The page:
Russians Dismantled a Steve Jobs Memorial
The people of St. Petersburg now get to vote on the fate of a memorial to former Apple CEO Steve Jobs that was dismantled Monday in front of a St. Petersburg technical institute, RIA Novosti reports. The company whose director ordered its removal, The West European Financial Union, said in an official statement it held a vote starting October 30 that will go until December 1. People can choose whether to destroy the memorial, send it back to the warehouse, put it back on display at the university or send it back to Apple’s headquarters in California. According to the company’s statement, 8,600 people have already voted, and 55 percent of them voted to put the memorial back on display.
The memorial to Jobs was removed in direct response to current Apple CEO Tim Cook’s public announcement that he is gay. The release of Edward Snowden’s documents that reveal the NSA used Apple products to spy was also a factor, according to Russian media reports.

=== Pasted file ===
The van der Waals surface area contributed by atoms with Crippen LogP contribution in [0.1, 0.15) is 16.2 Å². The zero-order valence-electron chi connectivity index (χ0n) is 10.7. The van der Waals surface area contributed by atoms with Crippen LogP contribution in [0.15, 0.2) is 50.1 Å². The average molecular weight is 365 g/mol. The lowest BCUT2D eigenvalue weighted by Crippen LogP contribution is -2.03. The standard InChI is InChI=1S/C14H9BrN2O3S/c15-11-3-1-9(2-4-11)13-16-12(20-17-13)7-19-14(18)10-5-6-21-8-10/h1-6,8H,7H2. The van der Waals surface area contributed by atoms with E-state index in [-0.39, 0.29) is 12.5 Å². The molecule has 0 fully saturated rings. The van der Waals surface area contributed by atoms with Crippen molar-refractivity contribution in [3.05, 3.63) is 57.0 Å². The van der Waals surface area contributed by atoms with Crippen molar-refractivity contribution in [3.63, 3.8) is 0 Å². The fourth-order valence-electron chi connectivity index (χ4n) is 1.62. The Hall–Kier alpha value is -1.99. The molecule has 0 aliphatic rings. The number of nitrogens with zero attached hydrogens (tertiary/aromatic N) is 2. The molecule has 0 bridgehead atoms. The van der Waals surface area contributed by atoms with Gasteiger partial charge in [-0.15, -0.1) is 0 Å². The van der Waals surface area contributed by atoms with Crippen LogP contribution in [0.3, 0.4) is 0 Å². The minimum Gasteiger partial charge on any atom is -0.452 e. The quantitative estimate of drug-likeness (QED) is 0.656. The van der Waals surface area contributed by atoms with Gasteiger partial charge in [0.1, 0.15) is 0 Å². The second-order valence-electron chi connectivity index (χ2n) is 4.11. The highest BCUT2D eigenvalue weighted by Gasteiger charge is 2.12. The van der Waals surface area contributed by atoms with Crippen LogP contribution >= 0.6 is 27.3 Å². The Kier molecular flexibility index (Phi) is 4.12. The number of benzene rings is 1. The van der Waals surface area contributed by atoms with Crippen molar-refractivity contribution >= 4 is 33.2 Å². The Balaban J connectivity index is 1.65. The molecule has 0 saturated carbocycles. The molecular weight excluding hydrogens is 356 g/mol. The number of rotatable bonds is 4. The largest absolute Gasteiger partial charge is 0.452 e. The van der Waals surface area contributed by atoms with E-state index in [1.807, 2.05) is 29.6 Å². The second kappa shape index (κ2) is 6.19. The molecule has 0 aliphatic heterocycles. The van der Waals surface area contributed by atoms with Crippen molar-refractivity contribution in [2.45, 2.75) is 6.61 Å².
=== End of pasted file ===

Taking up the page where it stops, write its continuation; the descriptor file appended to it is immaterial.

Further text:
The 6-foot-tall iPhone memorializing the iconic CEO was erected in the yard of a St. Petersburg technical university in January 2013, with Tim Dion, an “associate” of Steve Jobs, doing the unveiling. The live touch-screen monument was designed to emit free Wi-Fi in temperatures as low as 30 below freezing and take photos via a built-in camera.
The director of West European Financial Union, the Russian company that originally commissioned the memorial, said he was the one who ordered its removal. Maksim Dolgopolov gave the order on the grounds that the statue fell under the category of “gay propaganda.” Dolgopolov will reinstall the monument, he says, if it can be modified to instruct people to use products other than Apple’s.
Americans had “bought into” the idea of Steve Jobs as a legend, Dolgopolov says, not suspecting that Apple’s history of success was a “cover-up for the NSA’s special operations.” He thinks Western partners support Apple’s crimes because “the aggressive politics of the U.S. and their special operations evoke discontent across the whole world.”
The university’s public affairs officer, Kirill Aleksandrov told ITAR TASS Monday the memorial had been removed on the orders of a letter from the West European Financial Union, but for repairs on the touchscreen. “The letter was sent before Tim Cook’s op-ed,” he said.
Cook wrote an Oct. 30 editorial for Bloomberg Businessweek in which he says he is “proud to be gay.”